chap6 - CHAPTER 6: Two CASE STUDIES AIR POLLUTION AND DAILY...

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Unformatted text preview: CHAPTER 6: Two CASE STUDIES AIR POLLUTION AND DAILY MORTALITY IN BIRMINGHAM, ALABAMA This analysis is intended to illustrate regres- sion analysis in the context of an issue of much public interest. We are not claiming that all of the checks and tests given here are needed to provide an adequate analysis of the public in- terest question. However, it provides explicit examples of many of the diagnostics that we have discussed, and should be read in that con- text, as a compendium of possible techniques that might or might not be applied to other problems of a similar nature, rather than an exhaustive analysis of one particular data set. 1 Background: the interpretation of epidemio- logical data relating adverse human health ef- fects to air pollution. Detailed analysis from Birmingham, Alabama, 19851988. One of very many data sets in the literature. Main question: to what extent variations in daily deaths are associated specifically with air pollution as opposed to other sources of vari- ability, e.g. meteorological effects, flu epi- demics, etc. Daily data are available on deaths, meteorol- ogy and atmospheric particulate matter, but we have to decide exactly how to process this data in the form of a statistical model. 2 Modeling Decisions 1. Selection of mortality data: we used Jef- ferson County, all deaths from nonaccidental causes among those aged 65 and over. Alternative possibilities: other age groups, other causes of deaths (e.g. restrict to cardiovascu- lar deaths) 2. Meteorological data: daily max and min temperature ( o C), specific humidity. Other possibilities: dewpoint, relative humidity, pres- sure, windspeed, etc. etc. 3. PM 10 (defined to be particulate matter 10 m or smaller in diameter). New (proposed) standards are based on PM 2 . 5 , but no data on PM 2 . 5 was available at the time of this study. Which monitors to include? strongest cor- relation is found with Birmingham city monitor (i.e. ignore others in surrounding area) so just use this. 3 Transformations of the response variable Response of interest is daily deaths, but how to transform? Variance stabilizing arguments suggest square root transform is this the best? 4 Three response variables considered are y t = M t , y t = C 1 radicalbig M t , (1) y t = C 2 log M t , where M t is the number of deaths on day t and the normalizing constants C 1 and C 2 are chosen to make the scales of the three vari- ables comparable. According to the theory of Section 5.3.4, this will be true if we define C 1 = 2 M , C 2 = M , where M is the geo- metric mean of the M t . This was done for the initial stages of the analysis in which we are comparing the three transformations, though later on, after selecting the square root trans- formation as the best of the three, we ignore the constant C 1 and just define y t = M t ....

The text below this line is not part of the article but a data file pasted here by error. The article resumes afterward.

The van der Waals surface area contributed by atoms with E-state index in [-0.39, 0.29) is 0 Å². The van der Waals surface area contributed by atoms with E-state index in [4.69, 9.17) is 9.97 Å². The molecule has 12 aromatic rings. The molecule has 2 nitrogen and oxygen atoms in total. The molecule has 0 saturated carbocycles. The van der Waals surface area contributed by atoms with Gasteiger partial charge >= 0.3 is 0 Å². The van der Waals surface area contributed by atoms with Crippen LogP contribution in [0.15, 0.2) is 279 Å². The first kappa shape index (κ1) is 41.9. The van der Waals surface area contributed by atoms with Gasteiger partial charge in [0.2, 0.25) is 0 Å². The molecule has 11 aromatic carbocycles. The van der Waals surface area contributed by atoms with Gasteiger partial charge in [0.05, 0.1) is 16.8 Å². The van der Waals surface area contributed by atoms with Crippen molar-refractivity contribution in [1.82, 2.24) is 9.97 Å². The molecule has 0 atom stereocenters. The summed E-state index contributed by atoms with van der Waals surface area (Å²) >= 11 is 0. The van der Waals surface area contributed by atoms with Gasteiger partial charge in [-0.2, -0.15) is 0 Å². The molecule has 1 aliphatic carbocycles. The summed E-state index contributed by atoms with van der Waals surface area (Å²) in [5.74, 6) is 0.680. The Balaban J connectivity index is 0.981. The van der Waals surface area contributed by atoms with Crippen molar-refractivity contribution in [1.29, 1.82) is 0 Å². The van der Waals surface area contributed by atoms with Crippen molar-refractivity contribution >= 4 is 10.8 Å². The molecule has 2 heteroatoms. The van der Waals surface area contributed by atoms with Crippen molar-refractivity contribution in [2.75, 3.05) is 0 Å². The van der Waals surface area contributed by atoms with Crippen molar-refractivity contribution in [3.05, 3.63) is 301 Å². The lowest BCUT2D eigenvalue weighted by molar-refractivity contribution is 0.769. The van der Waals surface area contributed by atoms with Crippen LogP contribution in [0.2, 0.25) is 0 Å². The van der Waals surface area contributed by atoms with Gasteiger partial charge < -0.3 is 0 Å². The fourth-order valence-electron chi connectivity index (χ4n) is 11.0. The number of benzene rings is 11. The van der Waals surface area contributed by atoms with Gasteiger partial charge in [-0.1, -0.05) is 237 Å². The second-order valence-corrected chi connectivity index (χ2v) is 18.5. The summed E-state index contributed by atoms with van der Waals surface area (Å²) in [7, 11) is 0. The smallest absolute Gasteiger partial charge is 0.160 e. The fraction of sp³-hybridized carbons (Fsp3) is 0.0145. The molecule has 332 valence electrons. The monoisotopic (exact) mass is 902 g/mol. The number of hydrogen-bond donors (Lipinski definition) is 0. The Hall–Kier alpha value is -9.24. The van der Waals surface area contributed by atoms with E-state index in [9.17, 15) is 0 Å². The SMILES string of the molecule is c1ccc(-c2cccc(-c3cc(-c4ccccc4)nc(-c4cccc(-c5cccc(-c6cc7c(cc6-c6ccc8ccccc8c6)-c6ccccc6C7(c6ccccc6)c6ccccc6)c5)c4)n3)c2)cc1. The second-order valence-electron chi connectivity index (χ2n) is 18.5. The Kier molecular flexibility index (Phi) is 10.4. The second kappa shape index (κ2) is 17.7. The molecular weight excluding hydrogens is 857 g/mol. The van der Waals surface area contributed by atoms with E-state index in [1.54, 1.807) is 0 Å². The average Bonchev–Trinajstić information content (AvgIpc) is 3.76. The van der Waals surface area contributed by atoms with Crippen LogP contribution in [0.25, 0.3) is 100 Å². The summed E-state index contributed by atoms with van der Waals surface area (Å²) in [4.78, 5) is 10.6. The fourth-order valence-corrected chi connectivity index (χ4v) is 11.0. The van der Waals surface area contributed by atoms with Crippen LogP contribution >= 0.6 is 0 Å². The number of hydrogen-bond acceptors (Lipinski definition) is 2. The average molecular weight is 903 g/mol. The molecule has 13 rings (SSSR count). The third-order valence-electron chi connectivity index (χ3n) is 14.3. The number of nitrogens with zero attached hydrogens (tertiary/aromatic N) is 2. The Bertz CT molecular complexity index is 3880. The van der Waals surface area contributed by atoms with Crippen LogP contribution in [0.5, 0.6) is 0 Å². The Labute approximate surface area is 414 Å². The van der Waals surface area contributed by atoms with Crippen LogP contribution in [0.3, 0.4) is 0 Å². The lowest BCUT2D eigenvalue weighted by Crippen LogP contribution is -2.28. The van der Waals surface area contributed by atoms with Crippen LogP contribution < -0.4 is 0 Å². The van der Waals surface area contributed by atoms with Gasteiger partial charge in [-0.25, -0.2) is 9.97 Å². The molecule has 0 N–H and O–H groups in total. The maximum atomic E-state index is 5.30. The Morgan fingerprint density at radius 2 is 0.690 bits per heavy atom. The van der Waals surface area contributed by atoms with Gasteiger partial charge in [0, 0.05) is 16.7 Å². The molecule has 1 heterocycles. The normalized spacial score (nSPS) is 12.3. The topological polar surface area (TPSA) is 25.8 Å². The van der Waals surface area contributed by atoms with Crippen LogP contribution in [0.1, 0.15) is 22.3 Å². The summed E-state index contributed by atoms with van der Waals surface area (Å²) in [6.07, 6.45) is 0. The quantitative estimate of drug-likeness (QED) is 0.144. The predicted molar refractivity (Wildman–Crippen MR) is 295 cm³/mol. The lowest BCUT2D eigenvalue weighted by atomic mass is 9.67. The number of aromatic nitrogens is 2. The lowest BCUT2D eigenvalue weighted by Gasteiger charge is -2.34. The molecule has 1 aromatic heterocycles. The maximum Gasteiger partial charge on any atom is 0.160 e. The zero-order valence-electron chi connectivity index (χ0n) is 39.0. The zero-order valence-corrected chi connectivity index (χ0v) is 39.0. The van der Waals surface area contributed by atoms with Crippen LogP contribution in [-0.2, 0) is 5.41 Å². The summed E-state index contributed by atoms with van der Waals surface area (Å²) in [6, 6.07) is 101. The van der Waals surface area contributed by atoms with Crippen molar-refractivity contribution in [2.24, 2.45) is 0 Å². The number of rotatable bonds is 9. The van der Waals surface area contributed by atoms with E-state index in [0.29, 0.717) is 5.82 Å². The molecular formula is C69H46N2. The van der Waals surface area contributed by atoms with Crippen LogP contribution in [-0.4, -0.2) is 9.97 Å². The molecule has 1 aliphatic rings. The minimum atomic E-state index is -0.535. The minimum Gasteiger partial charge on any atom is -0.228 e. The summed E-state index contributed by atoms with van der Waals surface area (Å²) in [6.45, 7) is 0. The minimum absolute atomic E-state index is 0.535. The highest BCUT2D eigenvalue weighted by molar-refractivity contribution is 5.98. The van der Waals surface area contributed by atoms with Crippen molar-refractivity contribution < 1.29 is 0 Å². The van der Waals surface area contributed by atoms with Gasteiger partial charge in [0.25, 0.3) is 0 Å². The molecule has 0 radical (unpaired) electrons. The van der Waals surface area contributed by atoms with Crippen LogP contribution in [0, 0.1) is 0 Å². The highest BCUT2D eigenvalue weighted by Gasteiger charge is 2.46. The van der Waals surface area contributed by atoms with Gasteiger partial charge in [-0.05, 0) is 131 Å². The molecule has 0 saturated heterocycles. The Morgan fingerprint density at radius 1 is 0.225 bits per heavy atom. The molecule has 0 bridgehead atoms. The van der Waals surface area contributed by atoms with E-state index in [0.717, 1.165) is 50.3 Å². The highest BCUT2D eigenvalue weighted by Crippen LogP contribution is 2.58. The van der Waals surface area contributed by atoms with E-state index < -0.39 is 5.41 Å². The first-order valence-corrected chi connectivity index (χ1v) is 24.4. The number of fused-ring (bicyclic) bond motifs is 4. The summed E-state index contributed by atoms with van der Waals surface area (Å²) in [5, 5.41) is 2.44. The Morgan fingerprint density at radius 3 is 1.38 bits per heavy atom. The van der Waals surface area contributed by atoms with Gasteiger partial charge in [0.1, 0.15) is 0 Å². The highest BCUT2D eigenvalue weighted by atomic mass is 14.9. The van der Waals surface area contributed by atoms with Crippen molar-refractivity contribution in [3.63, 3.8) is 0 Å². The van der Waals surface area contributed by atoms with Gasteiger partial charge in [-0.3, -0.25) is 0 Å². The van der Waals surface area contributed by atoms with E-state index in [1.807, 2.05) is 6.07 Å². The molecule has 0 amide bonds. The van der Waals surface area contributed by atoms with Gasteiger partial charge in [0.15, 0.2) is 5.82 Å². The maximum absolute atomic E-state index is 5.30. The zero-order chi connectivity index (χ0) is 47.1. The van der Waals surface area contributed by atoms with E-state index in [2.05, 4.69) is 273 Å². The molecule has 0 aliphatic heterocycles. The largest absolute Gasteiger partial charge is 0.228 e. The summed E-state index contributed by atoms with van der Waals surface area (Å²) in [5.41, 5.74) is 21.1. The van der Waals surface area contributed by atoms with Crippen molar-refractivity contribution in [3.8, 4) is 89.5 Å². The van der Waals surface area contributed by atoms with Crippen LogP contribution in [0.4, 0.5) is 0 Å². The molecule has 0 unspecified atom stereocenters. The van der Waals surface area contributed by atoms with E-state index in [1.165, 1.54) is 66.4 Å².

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This note was uploaded on 11/17/2011 for the course STOR 664 taught by Professor Staff during the Fall '11 term at UNC.

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chap6 - CHAPTER 6: Two CASE STUDIES AIR POLLUTION AND DAILY...

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